I reflect on some of the unusual trips I have had in the winter. I have fished along with friends before only to have one of us fall and submerge up to our necks in cold, mountain water. Yikes!!! Not one of those floundering stumbles where you catch your toe on the edge of a rock while trying to cast and still make an upstream step ( a surefire way to go down, if you haven't tried it or can't like me wait long enough to get into a good position and then cast), those types of stumbles happen often enough. You know, the kind that causes a tremendous splash and gets the attention of anyone within an earshot of your position. Those are embarassing.......but lack the grace and the completeness of a good ol' face first or complete fall that soaks one head to toe in ice cold water. These falls are not for the weak or faint of, they have an ability like nothing else to awaken one, and quite quickly. No, these are falls that would score a 9 or 10 if someone were in a tree stand on the bank and playing judge. I am not sure what hurts worse, the pain of ice cold water soaking you from head to toe on a day where its barely above freezing, or the embarrassment of having to crawl out of an stream with everyone watching only to go back to the car, strip to your underwear and blast the heat wide open for a solid hour. And as bad as that sounds, underneath all of it is an intense desire to get back out there and catch one more fish.......

When winter comes I also think of the trip when my wife Kathy and I had hiked into the Slaty Fork of the Elk River in West Virginia. When we hiked in it was around 35F or so, and drizzly, but with the feeling of impending snow. She had grabbed the wrong jacket and found herself after an hour or so pretty damp and feeling quite cold. Were we not catching fish it would have been easy to turn around and head out. But it started to snow heavily, and it was getting colder, and we had to find some way to make a fire. Looking in my vest I perused through all of the wonderful gadgetry, great as it is at doing flyfishing things..., and realized all this great stuff was of no use for what we needed. But I had one old tube of a favorite paste type floatant, it was called "Dave's Bug Flote". It is a product distributed by Umpqua, and marketed as Dave Whitlock's floatant formula. I now wonder if Dave must have found himself in our shoes at some time in the past. All I know is that I gathered some sticks and leaves and applied some Bug Flote to the rubble and with a few strikes of the lighter was able to start a fire. The flyfishing retail spirit inside wondered if I had just discovered a new , marketable use for Dave's Bug Flote.....whether I did or didn't my wife and I certainly appreciated the nice, blazing little fire that now flourished before us. So remember that, if you need to start a fire, always count on Dave's Bug Flote.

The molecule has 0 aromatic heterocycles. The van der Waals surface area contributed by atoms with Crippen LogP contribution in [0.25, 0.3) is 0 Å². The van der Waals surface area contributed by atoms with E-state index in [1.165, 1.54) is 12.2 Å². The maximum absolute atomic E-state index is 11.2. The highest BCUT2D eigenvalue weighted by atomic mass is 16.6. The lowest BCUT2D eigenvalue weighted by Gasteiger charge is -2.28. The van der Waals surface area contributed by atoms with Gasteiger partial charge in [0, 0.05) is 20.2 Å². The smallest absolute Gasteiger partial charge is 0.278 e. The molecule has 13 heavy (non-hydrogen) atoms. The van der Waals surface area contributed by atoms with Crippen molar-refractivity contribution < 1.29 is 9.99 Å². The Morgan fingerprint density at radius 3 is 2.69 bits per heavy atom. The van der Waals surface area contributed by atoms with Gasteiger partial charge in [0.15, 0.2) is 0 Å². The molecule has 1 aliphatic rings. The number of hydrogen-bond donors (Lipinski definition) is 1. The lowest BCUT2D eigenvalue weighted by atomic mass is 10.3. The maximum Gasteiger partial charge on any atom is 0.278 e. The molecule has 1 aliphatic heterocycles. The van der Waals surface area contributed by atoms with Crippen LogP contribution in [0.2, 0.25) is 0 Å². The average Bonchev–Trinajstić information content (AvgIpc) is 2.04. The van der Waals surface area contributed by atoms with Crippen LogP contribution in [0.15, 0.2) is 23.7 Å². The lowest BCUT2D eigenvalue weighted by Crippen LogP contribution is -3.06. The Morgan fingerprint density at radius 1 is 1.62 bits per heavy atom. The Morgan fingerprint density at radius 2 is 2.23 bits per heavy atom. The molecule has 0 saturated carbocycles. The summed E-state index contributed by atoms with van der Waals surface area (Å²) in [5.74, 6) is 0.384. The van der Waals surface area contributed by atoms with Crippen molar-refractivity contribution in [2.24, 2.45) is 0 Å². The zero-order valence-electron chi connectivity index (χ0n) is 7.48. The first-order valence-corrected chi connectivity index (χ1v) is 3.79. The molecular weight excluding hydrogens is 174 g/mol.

One last tidbit I remember about that West Virginia trip was that my wife's brand new SAGE LL 586 fell from a tree it was leaning against and landed right across the fire while we had walked about 20 yds down to the river. When we walked up, I shrieked as I saw it lying there, across the fire, blank burned into and a brand new ORVIS wonderline scorched in two. It was one of those moments where I felt tremendous loss and comfort almost at the same time, once I realized the rod thankfully had a warranty. To our good I sent the rod back to SAGE and they faithfully repaired and returned the rod to me in new condition. I also wondered if they asked themselves how someone managed to burn a new fly rod in half. Like everything though, the embarrassment passed with time, at least enough to be telling you now.

So there you have it, winter has had many interesting moments for me. I forgot to mention that we caught fish.......rainbows.......lots of them......with no one else a fresh fallen much better than that can it get? Til next time..........enjoy your cold weather fishing...